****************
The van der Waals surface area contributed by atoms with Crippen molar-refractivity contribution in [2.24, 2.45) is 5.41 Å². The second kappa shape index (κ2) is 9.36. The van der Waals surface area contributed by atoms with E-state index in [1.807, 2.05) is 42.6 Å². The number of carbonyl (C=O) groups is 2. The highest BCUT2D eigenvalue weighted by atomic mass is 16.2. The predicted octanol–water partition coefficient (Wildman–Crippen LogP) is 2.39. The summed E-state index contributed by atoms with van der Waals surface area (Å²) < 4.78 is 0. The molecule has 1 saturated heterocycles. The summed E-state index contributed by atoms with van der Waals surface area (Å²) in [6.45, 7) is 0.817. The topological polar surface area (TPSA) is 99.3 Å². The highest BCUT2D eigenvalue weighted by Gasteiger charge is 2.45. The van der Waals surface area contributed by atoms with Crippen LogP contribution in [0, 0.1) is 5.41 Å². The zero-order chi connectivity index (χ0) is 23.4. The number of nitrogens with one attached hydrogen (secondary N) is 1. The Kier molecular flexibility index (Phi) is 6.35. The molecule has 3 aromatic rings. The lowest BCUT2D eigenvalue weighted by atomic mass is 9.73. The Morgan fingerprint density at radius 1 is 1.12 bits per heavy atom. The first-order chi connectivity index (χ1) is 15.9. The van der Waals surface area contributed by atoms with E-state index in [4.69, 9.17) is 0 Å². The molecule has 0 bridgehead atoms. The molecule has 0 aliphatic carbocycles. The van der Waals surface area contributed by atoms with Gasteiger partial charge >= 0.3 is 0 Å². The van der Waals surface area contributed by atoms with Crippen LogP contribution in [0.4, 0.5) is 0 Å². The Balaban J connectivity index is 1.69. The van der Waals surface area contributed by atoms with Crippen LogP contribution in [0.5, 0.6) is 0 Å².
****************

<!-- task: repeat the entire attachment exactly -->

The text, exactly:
The van der Waals surface area contributed by atoms with Crippen molar-refractivity contribution in [2.24, 2.45) is 5.41 Å². The second kappa shape index (κ2) is 9.36. The van der Waals surface area contributed by atoms with E-state index in [1.807, 2.05) is 42.6 Å². The number of carbonyl (C=O) groups is 2. The highest BCUT2D eigenvalue weighted by atomic mass is 16.2. The predicted octanol–water partition coefficient (Wildman–Crippen LogP) is 2.39. The summed E-state index contributed by atoms with van der Waals surface area (Å²) < 4.78 is 0. The molecule has 1 saturated heterocycles. The summed E-state index contributed by atoms with van der Waals surface area (Å²) in [6.45, 7) is 0.817. The topological polar surface area (TPSA) is 99.3 Å². The highest BCUT2D eigenvalue weighted by Gasteiger charge is 2.45. The van der Waals surface area contributed by atoms with Crippen LogP contribution in [0, 0.1) is 5.41 Å². The zero-order chi connectivity index (χ0) is 23.4. The number of nitrogens with one attached hydrogen (secondary N) is 1. The Kier molecular flexibility index (Phi) is 6.35. The molecule has 3 aromatic rings. The lowest BCUT2D eigenvalue weighted by atomic mass is 9.73. The Morgan fingerprint density at radius 1 is 1.12 bits per heavy atom. The first-order chi connectivity index (χ1) is 15.9. The van der Waals surface area contributed by atoms with E-state index in [4.69, 9.17) is 0 Å². The molecule has 0 bridgehead atoms. The molecule has 0 aliphatic carbocycles. The van der Waals surface area contributed by atoms with Gasteiger partial charge >= 0.3 is 0 Å². The van der Waals surface area contributed by atoms with Crippen LogP contribution in [0.4, 0.5) is 0 Å². The Balaban J connectivity index is 1.69. The van der Waals surface area contributed by atoms with Crippen LogP contribution in [0.5, 0.6) is 0 Å².